To have a copyright in your webcomic, you don't need to do anything beyond drawing the comic. However, you can formally register your copyright with the U.S. Copyright Office for additional legal protection. Because of the online and community aspects of webcomics, you might also consider a Creative Commons license for your work.
Copyright attaches to an original creative work the moment it is fixed in a tangible form. Depending upon your work process, you might have a copyright in your webcomic after you first sketch it out on paper or after finishing it in a software program. You don't have a copyright in the webcomic when it is just an idea in your head. The copyright gives you the exclusive right to distribute, display, copy, sell and make derivative works based on your webcomic. You can license any or all of your exclusive rights to other people.
If you want to be able to sue someone for infringing on the copyright in your webcomic, you must register your work with the U.S. Copyright Office. You can register on the Copyright Office’s website or by submitting paper forms. As of the date of publication, the registration fee varies, depending on what and how you register. Online registration of a single work is $35. If you register your webcomic prior to someone infringing your copyright, or within three months of obtaining the original copyright, you can sue the infringer for statutory damages. Otherwise, you can only sue for your actual damages.
Many online users like to share and modify the works they find on the Internet. This sometimes allows communities to grow. If you opt for a Creative Commons license, you can set standard terms by which others can share and use your webcomic. You have many options from which to choose, including not allowing anyone to modify your comic and not allowing distribution of your comic for commercial purposes. A Creative Commons license does not modify your underlying copyright; it only grants other people a license to use your work under the limited circumstances you have determined are acceptable to you.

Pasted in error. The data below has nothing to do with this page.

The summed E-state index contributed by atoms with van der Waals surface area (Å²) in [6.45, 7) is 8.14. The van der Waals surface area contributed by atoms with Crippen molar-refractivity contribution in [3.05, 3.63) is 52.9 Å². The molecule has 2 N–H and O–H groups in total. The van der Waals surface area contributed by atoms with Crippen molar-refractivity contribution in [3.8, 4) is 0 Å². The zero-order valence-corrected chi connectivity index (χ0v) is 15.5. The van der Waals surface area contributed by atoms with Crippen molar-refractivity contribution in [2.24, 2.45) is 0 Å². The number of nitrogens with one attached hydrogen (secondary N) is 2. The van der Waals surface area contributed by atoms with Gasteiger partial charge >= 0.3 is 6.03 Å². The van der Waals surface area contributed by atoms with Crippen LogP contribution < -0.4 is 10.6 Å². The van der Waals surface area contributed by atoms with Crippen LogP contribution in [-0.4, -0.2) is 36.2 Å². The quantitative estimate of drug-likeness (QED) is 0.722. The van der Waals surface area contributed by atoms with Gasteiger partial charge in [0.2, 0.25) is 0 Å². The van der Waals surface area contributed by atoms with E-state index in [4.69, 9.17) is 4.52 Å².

Read More: Does a Copyright Protect an Author's Creative Idea?
You own the copyright in your webcomic for your lifetime. After you pass away, your heirs will own the copyright for an additional 70 years. At the end of that time, your webcomic passes into the public domain for anyone to use. Under current law, this protection for the full-length of the copyright term is automatic and requires no action on your part. You don't have to use a Creative Commons license for your webcomic or grant anyone the right to use your webcomic for any purpose. Because your copyright is exclusive, the choices are entirely yours to make.
A professional writer, Michael Butler has been writing Web content since 2010. Butler brings expertise in legal and computer issues to his how-to articles. He has a Bachelor of Arts in English literature from Washburn University. Butler also has a Juris Doctor from Indiana University School of Law, Bloomington.